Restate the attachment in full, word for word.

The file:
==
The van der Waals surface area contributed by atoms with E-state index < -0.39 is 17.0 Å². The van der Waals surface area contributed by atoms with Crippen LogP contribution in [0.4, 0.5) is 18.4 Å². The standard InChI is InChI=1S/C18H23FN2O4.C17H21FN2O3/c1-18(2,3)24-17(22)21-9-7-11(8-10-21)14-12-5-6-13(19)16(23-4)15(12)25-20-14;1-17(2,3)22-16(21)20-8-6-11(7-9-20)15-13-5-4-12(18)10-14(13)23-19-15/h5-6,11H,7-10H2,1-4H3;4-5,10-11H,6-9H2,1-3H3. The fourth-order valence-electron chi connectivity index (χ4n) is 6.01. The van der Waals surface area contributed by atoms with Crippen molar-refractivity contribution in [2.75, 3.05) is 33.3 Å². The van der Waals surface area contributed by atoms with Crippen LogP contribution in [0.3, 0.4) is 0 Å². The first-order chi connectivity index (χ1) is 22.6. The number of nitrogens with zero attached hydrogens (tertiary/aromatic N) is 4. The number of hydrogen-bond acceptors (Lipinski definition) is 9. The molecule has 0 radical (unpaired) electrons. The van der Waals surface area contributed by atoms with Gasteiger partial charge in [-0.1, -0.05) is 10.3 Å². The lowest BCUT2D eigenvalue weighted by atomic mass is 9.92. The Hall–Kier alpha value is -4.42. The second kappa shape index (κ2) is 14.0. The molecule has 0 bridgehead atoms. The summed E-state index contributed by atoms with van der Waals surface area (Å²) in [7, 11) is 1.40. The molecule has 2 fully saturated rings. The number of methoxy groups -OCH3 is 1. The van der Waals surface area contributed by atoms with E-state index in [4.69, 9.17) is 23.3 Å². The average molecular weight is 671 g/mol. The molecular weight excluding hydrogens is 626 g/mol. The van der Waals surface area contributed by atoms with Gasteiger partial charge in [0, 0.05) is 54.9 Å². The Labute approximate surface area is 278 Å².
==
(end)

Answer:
The van der Waals surface area contributed by atoms with E-state index < -0.39 is 17.0 Å². The van der Waals surface area contributed by atoms with Crippen LogP contribution in [0.4, 0.5) is 18.4 Å². The standard InChI is InChI=1S/C18H23FN2O4.C17H21FN2O3/c1-18(2,3)24-17(22)21-9-7-11(8-10-21)14-12-5-6-13(19)16(23-4)15(12)25-20-14;1-17(2,3)22-16(21)20-8-6-11(7-9-20)15-13-5-4-12(18)10-14(13)23-19-15/h5-6,11H,7-10H2,1-4H3;4-5,10-11H,6-9H2,1-3H3. The fourth-order valence-electron chi connectivity index (χ4n) is 6.01. The van der Waals surface area contributed by atoms with Crippen molar-refractivity contribution in [2.75, 3.05) is 33.3 Å². The van der Waals surface area contributed by atoms with Crippen LogP contribution in [0.3, 0.4) is 0 Å². The first-order chi connectivity index (χ1) is 22.6. The number of nitrogens with zero attached hydrogens (tertiary/aromatic N) is 4. The number of hydrogen-bond acceptors (Lipinski definition) is 9. The molecule has 0 radical (unpaired) electrons. The van der Waals surface area contributed by atoms with Gasteiger partial charge in [-0.1, -0.05) is 10.3 Å². The lowest BCUT2D eigenvalue weighted by atomic mass is 9.92. The Hall–Kier alpha value is -4.42. The second kappa shape index (κ2) is 14.0. The molecule has 0 bridgehead atoms. The summed E-state index contributed by atoms with van der Waals surface area (Å²) in [7, 11) is 1.40. The molecule has 2 fully saturated rings. The number of methoxy groups -OCH3 is 1. The van der Waals surface area contributed by atoms with E-state index in [4.69, 9.17) is 23.3 Å². The average molecular weight is 671 g/mol. The molecular weight excluding hydrogens is 626 g/mol. The van der Waals surface area contributed by atoms with Gasteiger partial charge in [0, 0.05) is 54.9 Å². The Labute approximate surface area is 278 Å².